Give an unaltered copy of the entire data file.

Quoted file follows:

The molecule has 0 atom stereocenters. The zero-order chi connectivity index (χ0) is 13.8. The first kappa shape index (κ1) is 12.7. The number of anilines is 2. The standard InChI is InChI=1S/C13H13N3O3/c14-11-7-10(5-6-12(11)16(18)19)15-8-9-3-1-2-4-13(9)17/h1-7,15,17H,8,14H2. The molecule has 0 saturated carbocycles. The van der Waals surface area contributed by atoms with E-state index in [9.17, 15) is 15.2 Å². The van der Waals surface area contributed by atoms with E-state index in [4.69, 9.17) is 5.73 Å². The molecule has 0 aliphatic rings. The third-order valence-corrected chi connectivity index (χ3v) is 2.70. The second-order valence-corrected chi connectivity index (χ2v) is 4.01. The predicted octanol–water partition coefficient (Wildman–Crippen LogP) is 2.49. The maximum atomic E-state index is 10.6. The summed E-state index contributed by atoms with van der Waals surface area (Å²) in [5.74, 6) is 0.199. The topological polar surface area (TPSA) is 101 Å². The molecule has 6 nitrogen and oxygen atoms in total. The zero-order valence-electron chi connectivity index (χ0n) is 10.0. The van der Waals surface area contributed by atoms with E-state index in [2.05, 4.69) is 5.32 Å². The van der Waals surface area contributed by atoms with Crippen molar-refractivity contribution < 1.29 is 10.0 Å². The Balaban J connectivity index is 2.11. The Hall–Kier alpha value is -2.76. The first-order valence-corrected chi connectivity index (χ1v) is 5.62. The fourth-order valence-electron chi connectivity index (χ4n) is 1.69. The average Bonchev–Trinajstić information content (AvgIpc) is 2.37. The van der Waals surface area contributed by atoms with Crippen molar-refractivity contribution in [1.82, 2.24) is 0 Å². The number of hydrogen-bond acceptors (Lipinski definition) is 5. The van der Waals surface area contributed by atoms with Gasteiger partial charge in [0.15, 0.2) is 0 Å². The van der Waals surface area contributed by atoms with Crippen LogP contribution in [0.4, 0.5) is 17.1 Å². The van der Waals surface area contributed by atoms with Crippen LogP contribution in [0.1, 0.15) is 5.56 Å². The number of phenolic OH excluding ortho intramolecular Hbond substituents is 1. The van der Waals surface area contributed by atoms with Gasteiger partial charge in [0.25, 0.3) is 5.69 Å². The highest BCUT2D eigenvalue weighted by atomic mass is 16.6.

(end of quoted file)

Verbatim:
The molecule has 0 atom stereocenters. The zero-order chi connectivity index (χ0) is 13.8. The first kappa shape index (κ1) is 12.7. The number of anilines is 2. The standard InChI is InChI=1S/C13H13N3O3/c14-11-7-10(5-6-12(11)16(18)19)15-8-9-3-1-2-4-13(9)17/h1-7,15,17H,8,14H2. The molecule has 0 saturated carbocycles. The van der Waals surface area contributed by atoms with E-state index in [9.17, 15) is 15.2 Å². The van der Waals surface area contributed by atoms with E-state index in [4.69, 9.17) is 5.73 Å². The molecule has 0 aliphatic rings. The third-order valence-corrected chi connectivity index (χ3v) is 2.70. The second-order valence-corrected chi connectivity index (χ2v) is 4.01. The predicted octanol–water partition coefficient (Wildman–Crippen LogP) is 2.49. The maximum atomic E-state index is 10.6. The summed E-state index contributed by atoms with van der Waals surface area (Å²) in [5.74, 6) is 0.199. The topological polar surface area (TPSA) is 101 Å². The molecule has 6 nitrogen and oxygen atoms in total. The zero-order valence-electron chi connectivity index (χ0n) is 10.0. The van der Waals surface area contributed by atoms with E-state index in [2.05, 4.69) is 5.32 Å². The van der Waals surface area contributed by atoms with Crippen molar-refractivity contribution < 1.29 is 10.0 Å². The Balaban J connectivity index is 2.11. The Hall–Kier alpha value is -2.76. The first-order valence-corrected chi connectivity index (χ1v) is 5.62. The fourth-order valence-electron chi connectivity index (χ4n) is 1.69. The average Bonchev–Trinajstić information content (AvgIpc) is 2.37. The van der Waals surface area contributed by atoms with Crippen molar-refractivity contribution in [1.82, 2.24) is 0 Å². The number of hydrogen-bond acceptors (Lipinski definition) is 5. The van der Waals surface area contributed by atoms with Gasteiger partial charge in [0.15, 0.2) is 0 Å². The van der Waals surface area contributed by atoms with Crippen LogP contribution in [0.4, 0.5) is 17.1 Å². The van der Waals surface area contributed by atoms with Crippen LogP contribution in [0.1, 0.15) is 5.56 Å². The number of phenolic OH excluding ortho intramolecular Hbond substituents is 1. The van der Waals surface area contributed by atoms with Gasteiger partial charge in [0.25, 0.3) is 5.69 Å². The highest BCUT2D eigenvalue weighted by atomic mass is 16.6.